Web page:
Along with requiring hotels to provide employees with employee safety devices, aka “panic buttons,” Seattle Initiative 124 required them to ban guests who were found to have harassed employees.

THE WASHINGTON STATE Court of Appeals on Wednesday overturned a Seattle law that required hotels to provide employees with emergency panic buttons and to ban guests who harassed employees. The American Hotel and Lodging Association, which was party to the suit, welcomed the decision, saying the law denied due process to hotels and guests alike.

In its decision, the court ruled that Seattle Initiative 124, which passed as a ballot initiative in 2016, violated the “single subject rule” by including both the new safety requirements along with other healthcare requirements and work rules. This made it impossible to determine why voters actually supported the measure.

“Did [Initiative] 124 receive overwhelming support because almost 80 percent of Seattle voters supported all the provisions? Or did a majority of the voters want to provide better healthcare to these workers and were willing to accept the guest registry provisions as a necessary evil to achieve the healthcare goal?” the ruling said. “Because there is no rational unity between the provisions of [the law], it is impossible for the court to determine whether any provision would have received majority support if voted on separately.”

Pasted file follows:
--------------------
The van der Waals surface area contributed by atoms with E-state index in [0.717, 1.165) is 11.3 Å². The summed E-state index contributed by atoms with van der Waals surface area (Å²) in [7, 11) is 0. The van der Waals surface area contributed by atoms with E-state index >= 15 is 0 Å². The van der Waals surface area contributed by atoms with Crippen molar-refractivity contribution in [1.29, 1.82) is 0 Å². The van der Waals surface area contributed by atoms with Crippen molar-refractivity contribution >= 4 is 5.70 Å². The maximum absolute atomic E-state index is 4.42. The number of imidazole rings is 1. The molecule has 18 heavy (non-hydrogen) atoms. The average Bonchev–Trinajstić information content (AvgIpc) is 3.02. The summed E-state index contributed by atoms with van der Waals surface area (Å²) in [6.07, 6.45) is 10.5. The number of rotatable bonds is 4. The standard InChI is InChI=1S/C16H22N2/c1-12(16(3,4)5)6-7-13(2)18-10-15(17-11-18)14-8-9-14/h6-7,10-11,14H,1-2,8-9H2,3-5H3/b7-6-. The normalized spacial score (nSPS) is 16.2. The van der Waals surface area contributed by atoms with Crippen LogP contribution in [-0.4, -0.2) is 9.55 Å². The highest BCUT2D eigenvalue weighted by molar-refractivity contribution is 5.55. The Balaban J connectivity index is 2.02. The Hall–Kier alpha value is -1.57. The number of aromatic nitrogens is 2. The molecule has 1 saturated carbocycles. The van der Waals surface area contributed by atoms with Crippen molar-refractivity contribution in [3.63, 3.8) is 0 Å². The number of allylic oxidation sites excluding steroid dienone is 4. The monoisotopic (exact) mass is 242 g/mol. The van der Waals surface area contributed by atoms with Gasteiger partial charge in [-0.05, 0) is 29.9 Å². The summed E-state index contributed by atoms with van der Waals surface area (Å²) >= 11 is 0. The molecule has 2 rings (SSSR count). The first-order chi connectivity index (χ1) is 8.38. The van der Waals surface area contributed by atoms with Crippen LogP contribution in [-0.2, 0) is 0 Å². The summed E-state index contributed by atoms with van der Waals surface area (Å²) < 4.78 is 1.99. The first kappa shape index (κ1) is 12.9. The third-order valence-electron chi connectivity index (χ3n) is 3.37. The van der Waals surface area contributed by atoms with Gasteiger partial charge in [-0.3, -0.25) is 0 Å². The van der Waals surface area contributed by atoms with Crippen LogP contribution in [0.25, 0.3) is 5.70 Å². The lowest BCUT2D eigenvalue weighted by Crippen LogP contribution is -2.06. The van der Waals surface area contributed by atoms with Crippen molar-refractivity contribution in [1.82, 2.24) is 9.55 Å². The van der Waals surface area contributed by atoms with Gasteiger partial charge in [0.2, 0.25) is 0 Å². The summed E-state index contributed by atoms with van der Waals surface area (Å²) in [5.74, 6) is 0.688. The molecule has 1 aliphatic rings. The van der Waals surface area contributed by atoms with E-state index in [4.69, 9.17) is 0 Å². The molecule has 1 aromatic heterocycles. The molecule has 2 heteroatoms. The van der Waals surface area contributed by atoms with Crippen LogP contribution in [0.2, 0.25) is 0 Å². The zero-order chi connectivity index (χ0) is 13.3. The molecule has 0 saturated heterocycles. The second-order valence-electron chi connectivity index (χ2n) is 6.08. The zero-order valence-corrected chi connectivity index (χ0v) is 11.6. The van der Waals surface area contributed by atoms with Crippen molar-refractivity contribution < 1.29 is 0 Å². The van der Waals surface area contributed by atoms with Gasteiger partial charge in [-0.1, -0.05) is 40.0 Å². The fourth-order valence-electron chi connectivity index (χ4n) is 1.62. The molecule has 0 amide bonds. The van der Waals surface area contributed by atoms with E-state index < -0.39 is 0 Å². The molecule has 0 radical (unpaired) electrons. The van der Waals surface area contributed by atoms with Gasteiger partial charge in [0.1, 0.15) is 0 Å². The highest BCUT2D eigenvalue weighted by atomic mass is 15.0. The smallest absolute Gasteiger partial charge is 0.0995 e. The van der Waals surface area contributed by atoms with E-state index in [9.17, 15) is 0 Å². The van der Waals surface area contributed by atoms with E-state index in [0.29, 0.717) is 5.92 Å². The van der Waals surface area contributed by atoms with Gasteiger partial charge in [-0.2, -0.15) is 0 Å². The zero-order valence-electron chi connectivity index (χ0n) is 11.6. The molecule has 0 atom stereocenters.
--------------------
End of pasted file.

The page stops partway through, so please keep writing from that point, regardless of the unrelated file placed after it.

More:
AHLA had brought the suit along with the Seattle Hotel Association and the Washington Hospitality Association.

“As we stated in court, we opposed Seattle Initiative 124 because we believe it violates the due process rights of our guests and places hotel employees in the role of law enforcement, without proper training,” AHLA President and CEO Katherine Lugar said. “And, while the initiative was passed under the guise of employee safety, it included several regulations that have nothing to do with safety, such as work rules and health insurance requirements.”

AHLA has opposed similar bills in California that also sought to combine requirements for panic buttons with other labor reforms. As an alternative, Lugar said, the association in September created the 5-Star Promise program. In that program, AHLA along with major companies, such as Marriott International, InterContinental Hotels Group and Wyndham Hotels & Resorts, promised to provide employee safety devices, aka “panic buttons,” as well as training and policies aimed at preventing and responding to sexual harassment and assault against hotel employees.

The Seattle initiative passed with 77  percent of the vote, according to the Seattle Times. The city had little response to the ruling.

“We’re reviewing the decision and assessing our options for next steps,” Deputy City Attorney John Schochet told the Times.